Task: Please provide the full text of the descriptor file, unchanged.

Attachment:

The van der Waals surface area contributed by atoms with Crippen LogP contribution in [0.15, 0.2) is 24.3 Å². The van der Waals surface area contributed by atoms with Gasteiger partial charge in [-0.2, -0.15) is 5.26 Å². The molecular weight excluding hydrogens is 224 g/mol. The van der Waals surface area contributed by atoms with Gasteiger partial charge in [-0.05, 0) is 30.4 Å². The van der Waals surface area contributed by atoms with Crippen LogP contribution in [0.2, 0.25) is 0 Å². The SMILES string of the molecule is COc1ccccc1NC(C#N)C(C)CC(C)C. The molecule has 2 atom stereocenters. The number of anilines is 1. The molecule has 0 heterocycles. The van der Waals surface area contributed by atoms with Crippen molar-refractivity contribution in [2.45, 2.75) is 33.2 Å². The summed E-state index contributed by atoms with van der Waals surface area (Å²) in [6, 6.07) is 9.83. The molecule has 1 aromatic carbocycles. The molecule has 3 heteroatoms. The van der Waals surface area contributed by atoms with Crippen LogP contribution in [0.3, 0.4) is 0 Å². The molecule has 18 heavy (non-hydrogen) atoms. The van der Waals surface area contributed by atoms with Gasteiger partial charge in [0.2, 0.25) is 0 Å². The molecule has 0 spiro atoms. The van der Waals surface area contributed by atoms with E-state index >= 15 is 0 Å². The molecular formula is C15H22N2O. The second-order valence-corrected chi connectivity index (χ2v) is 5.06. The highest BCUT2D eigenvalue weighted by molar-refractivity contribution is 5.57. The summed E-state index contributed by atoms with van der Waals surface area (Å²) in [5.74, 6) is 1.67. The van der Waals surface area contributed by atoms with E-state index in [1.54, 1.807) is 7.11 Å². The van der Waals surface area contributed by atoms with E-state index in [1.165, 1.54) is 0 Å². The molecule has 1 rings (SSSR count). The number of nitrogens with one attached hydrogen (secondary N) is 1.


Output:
The van der Waals surface area contributed by atoms with Crippen LogP contribution in [0.15, 0.2) is 24.3 Å². The van der Waals surface area contributed by atoms with Gasteiger partial charge in [-0.2, -0.15) is 5.26 Å². The molecular weight excluding hydrogens is 224 g/mol. The van der Waals surface area contributed by atoms with Gasteiger partial charge in [-0.05, 0) is 30.4 Å². The van der Waals surface area contributed by atoms with Crippen LogP contribution in [0.2, 0.25) is 0 Å². The SMILES string of the molecule is COc1ccccc1NC(C#N)C(C)CC(C)C. The molecule has 2 atom stereocenters. The number of anilines is 1. The molecule has 0 heterocycles. The van der Waals surface area contributed by atoms with Crippen molar-refractivity contribution in [2.45, 2.75) is 33.2 Å². The summed E-state index contributed by atoms with van der Waals surface area (Å²) in [6, 6.07) is 9.83. The molecule has 1 aromatic carbocycles. The molecule has 3 heteroatoms. The van der Waals surface area contributed by atoms with Crippen LogP contribution in [0.3, 0.4) is 0 Å². The molecule has 18 heavy (non-hydrogen) atoms. The van der Waals surface area contributed by atoms with Gasteiger partial charge in [0.2, 0.25) is 0 Å². The molecule has 0 spiro atoms. The van der Waals surface area contributed by atoms with E-state index >= 15 is 0 Å². The molecular formula is C15H22N2O. The second-order valence-corrected chi connectivity index (χ2v) is 5.06. The highest BCUT2D eigenvalue weighted by molar-refractivity contribution is 5.57. The summed E-state index contributed by atoms with van der Waals surface area (Å²) in [5.74, 6) is 1.67. The van der Waals surface area contributed by atoms with E-state index in [1.54, 1.807) is 7.11 Å². The van der Waals surface area contributed by atoms with E-state index in [1.165, 1.54) is 0 Å². The molecule has 1 rings (SSSR count). The number of nitrogens with one attached hydrogen (secondary N) is 1.